When Ravindra Gaikwad, a Shiv Sena MP, had beaten up an airline staffer and was barred from all airlines, Uddhav Thackeray had been put to considerable embarrassment to persuade the union government to have the ban lifted. At the time he had been relentlessly targeting Narendra Modi and did not savour having to ask for a favour.
It had also caused much conflict within his family with the young Aaditya Thackeray of the view that Gaikwad made for bad optics but older Shiv Sainiks appreciating the reassertion of the original style of the party.
Now Gaikwad is the sole sitting MP of the Shiv Sena who has been dropped by the party from Osmanabad as a quid pro quo for the Sena’s insistence on dropping BJP sitting MP Kirit Somaiya from Mumbai North-east.
Somaiya had referred to Uddhav as a ‘mafia don’ at the time, not realising that there were no permanent friends or enemies in politics.
Now Osmanabad has become the most piquant contest in Marathwada with the sons of two political rivals, one dead and the other jailed for his murder, taking on each other from the Shiv Sena and the Nationalist Congress Party.
In 2009, the seat was won by Nationalist Congress Party president Sharad Pawar’s brother-in-law Padamsinh Patil, a former home minister of Maharashtra. Within days of the parliament convening for the first time, Patil was arrested by the CBI for putting out a 'Supari' (contract) on Congress leader Pawanraje Nimbalkar. The Sena has now put up his son Omraje Nimbalkar against Patil's son Rana Jagatjit Singh Patil and the battle is likely to be both fierce and vengeful - Nimbalkar can draw comfort from the thought that if he wins he would have stopped the son of his father's murderer from entering parliament; his own victory would be bitter-sweet for Patil too who has always insisted that his father was wrongly accused and framed in Pawanraje's murder.
There are only two other constituencies from Marathwada, where the contest is less piquant but still holds the potential of making big statements in the victory or defeat of its sitting MPs, one from the Congress and the other from the BJP.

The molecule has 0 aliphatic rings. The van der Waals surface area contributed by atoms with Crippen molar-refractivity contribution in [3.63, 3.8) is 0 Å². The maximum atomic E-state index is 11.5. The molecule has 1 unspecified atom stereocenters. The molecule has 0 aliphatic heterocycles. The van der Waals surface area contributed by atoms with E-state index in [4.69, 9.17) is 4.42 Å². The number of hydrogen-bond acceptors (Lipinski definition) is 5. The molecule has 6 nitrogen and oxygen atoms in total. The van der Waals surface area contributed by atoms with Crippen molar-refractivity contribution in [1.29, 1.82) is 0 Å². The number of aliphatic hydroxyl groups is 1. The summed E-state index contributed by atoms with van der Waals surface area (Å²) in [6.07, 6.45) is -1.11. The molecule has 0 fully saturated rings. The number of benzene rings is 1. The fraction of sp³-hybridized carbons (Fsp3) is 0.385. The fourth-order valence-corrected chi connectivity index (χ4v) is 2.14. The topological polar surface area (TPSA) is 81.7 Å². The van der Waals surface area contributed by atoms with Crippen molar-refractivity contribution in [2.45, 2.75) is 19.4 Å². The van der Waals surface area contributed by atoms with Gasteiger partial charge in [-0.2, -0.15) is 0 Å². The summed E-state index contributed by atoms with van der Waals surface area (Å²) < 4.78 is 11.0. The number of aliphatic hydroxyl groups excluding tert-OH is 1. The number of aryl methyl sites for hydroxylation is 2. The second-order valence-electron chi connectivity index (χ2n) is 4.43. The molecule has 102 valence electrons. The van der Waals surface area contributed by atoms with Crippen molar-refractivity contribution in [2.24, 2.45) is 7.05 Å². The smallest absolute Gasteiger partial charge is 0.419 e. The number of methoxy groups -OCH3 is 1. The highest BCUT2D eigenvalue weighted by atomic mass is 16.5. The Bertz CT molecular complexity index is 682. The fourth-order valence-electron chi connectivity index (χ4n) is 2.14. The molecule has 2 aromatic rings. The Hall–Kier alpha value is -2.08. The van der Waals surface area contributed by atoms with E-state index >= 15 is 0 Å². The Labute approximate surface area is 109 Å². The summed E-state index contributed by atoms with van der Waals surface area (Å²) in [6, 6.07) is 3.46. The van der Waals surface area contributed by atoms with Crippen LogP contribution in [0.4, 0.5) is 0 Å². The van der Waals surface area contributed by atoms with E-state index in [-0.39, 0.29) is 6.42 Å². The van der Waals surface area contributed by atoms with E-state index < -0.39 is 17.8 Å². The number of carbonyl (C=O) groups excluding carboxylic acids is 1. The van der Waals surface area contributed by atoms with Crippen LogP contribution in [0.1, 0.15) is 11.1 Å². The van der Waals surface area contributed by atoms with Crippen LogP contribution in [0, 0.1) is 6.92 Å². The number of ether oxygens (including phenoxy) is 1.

The first is Nanded from where former chief minister and state party president Ashok Chavan is seeking re-election. He had saved the Congress bacon in 2014 by winning with a thumping majority and helped a close aide of Congress president Rahul Gandhi to win by a thin margin of 2000-odd votes from neighbouring Hingoli. Those were the only two seats the Congress won in an otherwise complete wipe-out from Maharashtra in 2014.
Chavan, however, had wanted to run his wife Amrita Chavan from the seat this time but had to give in to his party president’s wishes, given that Rahul Gandhi has vested faith in him despite his embroilment in the Adarsh scam. It is one constituency where the BJP and Narendra Modi have focussed attention - Nanded has a considerable Sikh population which is upset at the BJP's attempt to seize control of its famous gurudwara, a fact that has been a sore point with even its ally, the Shiromani Akali Dal in Punjab.
The other constituency is Beed, where the BJP is running its sitting MP Pritam Munde again. Pritam is the daughter of the late Gopinath Munde and after the unfortunate death of her father in a road accident, won the seat with a landslide margin in the subsequent by-election. But at the time all political parties, including the NCP, had refrained from putting up a candidate against her on sympathetic grounds. Now the NCP is putting all its resources into wresting the seat from the BJP and Pritam is having to deal with her own cousin Dhananjay Munde, leader of the opposition in the Maharashtra legislative council, who has dug in his heels in Beed and is leaving no stone unturned on behalf of his party candidate. The Mundes’ family feud is well-known in the region, with Dhananjay relentlessly targeting and exposing alleged scams by Pritam’s sister Pankaja Munde, who is a minister in the Maharashtra government.